Cut Pile Carpet ( Texture Carpet)
the loops are cut, you create a flat surface textured carpet. Ideal construction.
Patterned Loop Carpet
- When the loops remain uncut and the loops have multiple heights, the result
is a patterned loop carpet.
Cut & Loop (Level Cut Loop)
- When cuts and loops are combined, you can create a wide range of patterns.
- How tightly carpet fibers or yarn is packed together and bound into the
carpet backing. Higher density affects the appearance of the carpet and provides greater comfort and luxury underfoot.
- Whatt carpetcleans best?cleans best?
- 1. Carpets with inherent stain values, such as solution dyed products. Also, Carpet with extremely reliable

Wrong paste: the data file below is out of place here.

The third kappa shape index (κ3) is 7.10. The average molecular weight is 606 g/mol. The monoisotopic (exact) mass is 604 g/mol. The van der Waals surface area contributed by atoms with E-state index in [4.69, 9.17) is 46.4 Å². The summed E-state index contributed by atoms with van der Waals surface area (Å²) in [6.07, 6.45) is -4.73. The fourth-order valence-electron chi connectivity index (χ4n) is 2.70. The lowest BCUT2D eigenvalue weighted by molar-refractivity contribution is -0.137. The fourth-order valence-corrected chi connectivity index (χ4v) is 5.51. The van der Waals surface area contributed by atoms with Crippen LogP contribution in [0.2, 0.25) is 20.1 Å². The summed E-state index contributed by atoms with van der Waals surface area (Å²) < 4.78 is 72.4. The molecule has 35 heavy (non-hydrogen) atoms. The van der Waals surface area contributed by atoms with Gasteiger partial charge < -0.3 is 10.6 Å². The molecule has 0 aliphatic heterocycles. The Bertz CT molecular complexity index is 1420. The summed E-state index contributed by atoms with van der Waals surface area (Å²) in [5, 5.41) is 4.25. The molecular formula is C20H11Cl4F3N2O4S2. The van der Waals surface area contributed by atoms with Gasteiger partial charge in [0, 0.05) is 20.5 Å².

topical treatments, such as Shaw's R2X.
- 2. Carpets with a very dense textured construction that creats a flat surface for spills, dirt, and allergens
to settle upon, making those problems easier to remove.
- What carpet wears the best?
- Density trumps everything. The first thing we recommend is a highly dense, nylon carpet with a "textured cut-pile"
- Carpet Allergies
- In a recent study it was shown that carpet trapped allergens to a greater
extent than hardsurface floors, resulting in fewer particles escaping into the air. Allergens trapped by carpet did not
return to the carpet's surface or the air, even when the carpet was disturbed by walking or other similar activities. Furthermore,
effective carpet cleaning - such as vacuuming with a high efficiency filter and hot water extraction reduced both surface
allergens and airborne particle counts, maintaining indoor air quality.